You think that by now companies would have a firmer understanding of how to deal with and stamp out racial discrimination in the workplace. However, some companies seem to struggle in the ways to confront this issue, create policies that address it as well as punish racist employees.
One of the latest examples centers on the treatment of a former employee of a Michigan steel manufacturer. In a civil lawsuit filed in early June, the woman alleges that Shunli Steel USA discriminated against her, ignored her complaints and violated her civil rights by failing to act after coworkers drew a swastika and a monkey by her work station, constantly called her the N-word and even left a note that contained racial slurs on her car.
Overlooked for promotions based on race, gender
Alicia Harrell claims she was subjected to a hostile work environment at Shunli Steel where she worked for a year during parts of 2019 to 2020 in southeastern Michigan.
Harrell claims that throughout her tenure at the company, she was called the N-word by coworkers who also dubbed her as “the maid.” In addition, she alleges that her employer overlooked her for promotions based on her race and gender.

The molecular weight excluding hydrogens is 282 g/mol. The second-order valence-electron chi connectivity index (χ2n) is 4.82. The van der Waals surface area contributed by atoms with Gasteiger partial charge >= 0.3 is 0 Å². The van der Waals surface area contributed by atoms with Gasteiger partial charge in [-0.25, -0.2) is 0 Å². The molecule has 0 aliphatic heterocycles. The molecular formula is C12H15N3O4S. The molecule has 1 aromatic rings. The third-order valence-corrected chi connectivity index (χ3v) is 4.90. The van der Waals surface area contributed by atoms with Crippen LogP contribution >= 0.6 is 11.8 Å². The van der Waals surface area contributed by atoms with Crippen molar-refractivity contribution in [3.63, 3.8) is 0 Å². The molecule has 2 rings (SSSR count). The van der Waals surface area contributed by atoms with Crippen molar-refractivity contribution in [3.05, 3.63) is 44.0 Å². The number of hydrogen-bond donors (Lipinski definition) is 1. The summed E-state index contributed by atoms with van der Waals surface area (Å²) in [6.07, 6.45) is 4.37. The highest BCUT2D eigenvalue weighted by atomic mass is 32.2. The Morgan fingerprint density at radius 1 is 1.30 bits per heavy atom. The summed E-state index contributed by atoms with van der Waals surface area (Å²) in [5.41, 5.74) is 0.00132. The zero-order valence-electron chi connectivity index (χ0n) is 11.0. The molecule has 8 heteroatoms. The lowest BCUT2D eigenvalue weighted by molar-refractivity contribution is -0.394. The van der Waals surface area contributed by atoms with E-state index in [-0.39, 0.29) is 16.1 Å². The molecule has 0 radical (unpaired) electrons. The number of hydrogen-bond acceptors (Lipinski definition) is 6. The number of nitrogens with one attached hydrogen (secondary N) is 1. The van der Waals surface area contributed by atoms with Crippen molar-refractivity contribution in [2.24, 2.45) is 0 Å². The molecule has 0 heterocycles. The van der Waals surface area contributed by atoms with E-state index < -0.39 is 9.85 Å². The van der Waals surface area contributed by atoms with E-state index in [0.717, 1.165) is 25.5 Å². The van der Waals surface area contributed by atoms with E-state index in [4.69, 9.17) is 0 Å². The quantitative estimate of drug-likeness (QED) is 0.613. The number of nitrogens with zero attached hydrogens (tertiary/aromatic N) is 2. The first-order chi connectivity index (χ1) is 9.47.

According to the lawsuit, Harrell complained to her supervisors. However, they informed her that it would not take “corrective action” based on her allegations, further adding that management did not consider her treatment as racism.
The company’s attorney said Shunli Steel did not discriminate against the employee and swiftly investigated her allegations, following through with proper procedure when learning of her complaints.
When she realized management would not protect her and that the racial discrimination would continue, she left the company.
Workers must stand up for themselves if their employer does not protect them in such situations. Taking legal action is, sometimes, the only option when employers let down their workers and fail to take action to address racial discrimination in the workplace.